That new capacity brings it in line with the upper end of what other leading providers are starting to offer and has been made possible by development of the company’s own larger format 306Ah lithium iron phosphate (LFP) cells, the company’s regional leadership team told Energy-Storage.news.
The in-house developed cells have an expected lifetime of 12,000 cycles, which again is far beyond expectations of just a few years ago and gradually becoming more common at the top end of the market.
Further to that, other improvements have been made at system level, Edison Zhou, Trina Solar’s sales head for Australia and New Zealand told Energy-Storage.news. These include a “highly integrated design” that reduces the footprint by 26% versus the previous iteration, rack level battery management which increases the batteries’ expected lifetime and a reduction in the cost of its liquid cooling system due to an “intelligent” management system, Zhou said.
Battery storage safety is of course a major topic of conversation for the industry and public alike today, and in Australia, customers have said that safety is even more important than performance itself, according to Edison Zhou and colleague Andre Gilhooly, head of Trina Solar’s Asia-Pacific utility, commercial and industrial (C&I) solutions business.
“We apply cell level monitoring within the battery management system (BMS) to very carefully monitor cell performance and control and mitigate any possibility of thermal runaway events, such as we’ve seen in the local industry recently,” Gilhooly said in an interview with Energy-Storage.news today.
“It’s most definitely safety first – and then performance,” Gilhooly said, with Trina Storage’s products fully certified to IEC and UL standards, making it able to meet North American, European and Australian codes and standards.
Horizontal integration strategy: PV modules, trackers, BESS
Trina Storage was officially launched at the Energy Storage Summit EU by the China-headquartered solar company in 2021, although the parent company has been involved in energy storage project design and integration since about 2015. Trina Solar is a member of the Solar Module Super League (SMSL), as coined by our colleagues at PV Tech, ranking it among the top manufacturers in the world.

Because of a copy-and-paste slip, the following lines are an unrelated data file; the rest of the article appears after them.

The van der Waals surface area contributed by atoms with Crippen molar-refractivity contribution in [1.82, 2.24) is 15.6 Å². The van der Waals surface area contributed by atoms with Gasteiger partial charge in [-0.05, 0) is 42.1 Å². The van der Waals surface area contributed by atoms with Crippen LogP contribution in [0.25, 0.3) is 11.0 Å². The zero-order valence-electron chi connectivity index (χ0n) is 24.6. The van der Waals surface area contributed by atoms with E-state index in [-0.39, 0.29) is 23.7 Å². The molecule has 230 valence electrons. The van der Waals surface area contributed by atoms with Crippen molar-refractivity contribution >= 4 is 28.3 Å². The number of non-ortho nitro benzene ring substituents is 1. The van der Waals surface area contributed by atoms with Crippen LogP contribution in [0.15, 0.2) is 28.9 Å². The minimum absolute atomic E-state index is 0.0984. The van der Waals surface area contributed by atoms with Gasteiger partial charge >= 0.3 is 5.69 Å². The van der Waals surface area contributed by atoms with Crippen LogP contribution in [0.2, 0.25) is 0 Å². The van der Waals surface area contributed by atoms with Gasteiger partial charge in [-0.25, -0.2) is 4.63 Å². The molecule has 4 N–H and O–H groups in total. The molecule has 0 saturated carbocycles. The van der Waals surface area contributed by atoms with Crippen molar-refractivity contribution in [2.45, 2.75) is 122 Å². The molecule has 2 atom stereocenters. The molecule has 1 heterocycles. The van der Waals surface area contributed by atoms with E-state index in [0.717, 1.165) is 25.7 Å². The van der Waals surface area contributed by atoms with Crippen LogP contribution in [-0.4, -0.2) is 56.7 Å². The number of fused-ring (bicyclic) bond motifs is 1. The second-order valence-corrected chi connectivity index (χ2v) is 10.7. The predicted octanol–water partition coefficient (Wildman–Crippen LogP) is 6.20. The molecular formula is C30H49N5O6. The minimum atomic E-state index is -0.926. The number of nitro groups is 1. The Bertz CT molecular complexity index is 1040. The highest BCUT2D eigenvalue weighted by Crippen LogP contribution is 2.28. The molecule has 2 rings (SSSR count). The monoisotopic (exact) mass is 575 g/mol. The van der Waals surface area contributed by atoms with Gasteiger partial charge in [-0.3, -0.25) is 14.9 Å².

Key to its market strategy in solar PV has been vertical integration to capture the full value chain from raw materials to finished products and even services like project development.
There is also a sense of that vertical integration being important for its BESS business, with the company having established a dedicated line with more than 2GWh annual production capacity for battery cells, but perhaps even more important is the sense of horizontal integration.
Having a BESS business alongside its solar manufacturing and PV tracker division Trina Tracker, will allow the company to sell as much of the complete system solution to customers as possible.
The reason for debuting Elementa 2 at the Melbourne show, and to the Australian market first was a question of timing, rather than there being specific projects or deals to announce, although Gilhooly hinted that some customer conversations were at advanced stages and likely to bear fruit in the near future.
Trina Storage has to date supplied and/or integrated BESS at 100MWh of projects in the UK, as well as more than 2GWh in China, and it is understood talks with customers in the US are also progressing.
However, on the Australia market, Zhou and Gilhooly said it is a market of “staggering” potential – which makes sense in light of modelling from national agencies like the Australian Energy Market Operator (AEMO) and Rystad Energy which have shown the enormous need the country has for energy storage to facilitate the transition away from fossil fuels to renewable energy.
Rystad Energy said the National Electricity Market (NEM), which covers most of the country, had the most intraday price volatility of 39 different electricity markets around the world the research and analysis firm looked at. It would take around 46GW/640GWh to mitigate that volatility by 2050, the year Australia is targeting hitting net zero emissions, the firm said, while Trina’s representatives also pointed out the urgent need for storage in Western Australia’s South West Interconnected System (SWIS).